Questions to Ask The first question to ask any supplier, says Tedd Saunders, is, "Do you have an environmental program? If so, what does that program entail?" Beyond that, meeting organizers can ask many specific questions of hotels to help identify environmentally aware properties. The following queries were adapted from The Green Hotels Association's Meeting Planner's Questionnaire for Green Lodging Establishments and Interface Inc.'s Green Hotel Questionnaire:

* Recycling--Do you regularly purchase recycled products, or products that can be recycled? Is there an in-house recycling program and/or a recycling program that allows guests to participate? If yes, what specific materials are included? Will you provide recycling bins and commit to seeing that all of the items collected are actually recycled?

* Guest rooms--Can guests choose not to have towels or sheets changed daily? Are there waste containers for recyclable materials? Do bathrooms have low-flow shower heads and amenity dispensers with 100 percent natural soap and shampoo?

* Food and Beverage--Can we avoid using disposables such as Styrofoam, plastic, and individual creamer and sugar packets for F&B events? Do you purchase and serve beverages in returnable, refillable containers? Do you donate leftover food to a local nonprofit organization?

* Back-of-House Operations--Do you employ solid waste minimization and/or energy reduction programs? Have you upgraded to energy-efficient lighting? Do you generate any energy from alternative sources? Are you doing anything to conserve water or to reduce dry cleaning and laundry chemicals? How do you minimize chemical treatments and energy use in swimming pools and water features?

* Landscaping--Do you use pest management practices to minimize chemical use and/or water management practices to minimize irrigation? Do you use native plant species in landscaping? Have you designed landscaping features as a habitat for local animal or insect species? Do you compost plant trimmings?

* Conference Services--Will you distribute leftover meeting materials and sample products to a local charity? Do you offer double-sided copying for a lesser rate than two single sheets?

* Local Culture--Do you have programs to support and/or improve the local community or culture? Do you have programs for guests about the area's cultural heritage, ecosystems, or native plant and animal species? Are there any programs to help attendees leave a positive legacy of their stay in the local community?

For More Info * EcoLogical Solutions Inc.--EcoLogical Solutions offers a series of talks and facilitated workshops on going green and a checklist for meeting organizers on how to plan environmentally sound meetings. (617) 425-0900; ecosolv@aol.com

* Eco Services Division of HVS International--Eco Services' ECOTEL certification program identifies hotels that meet high environmental standards of commitment in such areas as solid waste management, energy efficiency, and water conservation. The Web site includes a database of environmentally friendly vendors. (516) 248-8828; cbalfe@hvsinternational.com; www.hvsinternational.com

* The EIBTM Directory of Natural Meetings & Incentives--This free green directory published by the European Incentive & Business Travel & Meetings Exhibition lists green associations, organizations, airlines, car rental companies, convention centers, convention and visitor bureaus, cruise lines, destination management companies, hotels, and national and regional tourist organizations. 44-127-373-5253; or e-mail eibtm@reedexpo.co.uk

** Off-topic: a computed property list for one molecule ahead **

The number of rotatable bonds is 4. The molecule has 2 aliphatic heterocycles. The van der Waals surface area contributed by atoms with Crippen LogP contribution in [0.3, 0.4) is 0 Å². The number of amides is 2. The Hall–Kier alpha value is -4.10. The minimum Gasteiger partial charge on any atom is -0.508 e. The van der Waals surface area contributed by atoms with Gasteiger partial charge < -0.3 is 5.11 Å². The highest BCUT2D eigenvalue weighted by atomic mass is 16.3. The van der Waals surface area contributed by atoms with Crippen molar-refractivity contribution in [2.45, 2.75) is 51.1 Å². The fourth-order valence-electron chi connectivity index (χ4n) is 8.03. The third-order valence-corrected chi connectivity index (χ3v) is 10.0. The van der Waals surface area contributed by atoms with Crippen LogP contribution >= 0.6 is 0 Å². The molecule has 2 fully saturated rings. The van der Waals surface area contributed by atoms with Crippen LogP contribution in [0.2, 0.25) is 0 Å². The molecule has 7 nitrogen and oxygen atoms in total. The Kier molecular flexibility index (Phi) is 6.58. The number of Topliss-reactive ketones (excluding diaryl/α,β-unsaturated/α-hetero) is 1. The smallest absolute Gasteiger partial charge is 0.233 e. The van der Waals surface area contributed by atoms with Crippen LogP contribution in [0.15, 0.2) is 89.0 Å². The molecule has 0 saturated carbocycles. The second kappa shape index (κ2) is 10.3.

* The Green Hotels Association--The Green Hotels Association provides a free 36-question Meeting Planners Questionnaire for Green Lodging Establishments, a list of member hotels, and a catalog of Environmental Products. (713)789-8889; green@greenhotels.com; www.greenhotels.com

* Green Globe 21--Green Globe's certification program identifies suppliers and destinations that have achieved environmental standards in such areas as waste reduction, energy efficiency, and environmentally sensitive purchasing. Fax 44-207-730-5515; info@greenglobe21.com; www.greenglobe.org

* The International Hotels Environment Initiative (IHEI)--A sub-group of the Prince of Wales Business Leaders Forum, IHEI is an international network of top hotel executives. It publishes The Green Hotelier magazine, and also offers hotel-specific environmental training materials, as well as a directory of global environmental resources. Fax 44-171-467-3629; ihei@pwblf.org.uk.

* The IT&ME Green Directory--The Incentive Travel & Meetings Executives Show publishes this free directory of environmentally responsible hotels, venues, conference centers, destination management companies,transportation companies, etc. (630) 434-7779; Fax (630) 434-1216.

* MPI Green Meetings Guide--This comprehensive report offers many practical suggestions about how to hold environmentally conscious meetings. www.mpiweb.org/GreenMeetings/summary.htm

Sometimes the companies hardest hit by public scrutiny have the greatest sense of environmental responsibility. Such is the case with Philip Morris Co. Inc., which tries to implement a food rescue program for every corporate meeting, says Kathy Nekola, CMP, director of corporatewide programs. For example, at its Florida golf Invitational this spring, a large merchandise display introduced new food products from Kraft, Miller, and other Philip Morris companies. Part of the display was a "supermarket" of refrigerated goods.

"Our goal was to keep the integrity of the products and then donate them to local charitable organizations," says Nekola.

The obstacle was moving the food from the hotel to the organizations without it spoiling in the hot Florida sun. So Nekola used refrigerated trucks to deliver 6,345 pounds of lunch meat, cream cheese, hot dogs, and other food that would have been trashed to seven different agencies that feed hungry people.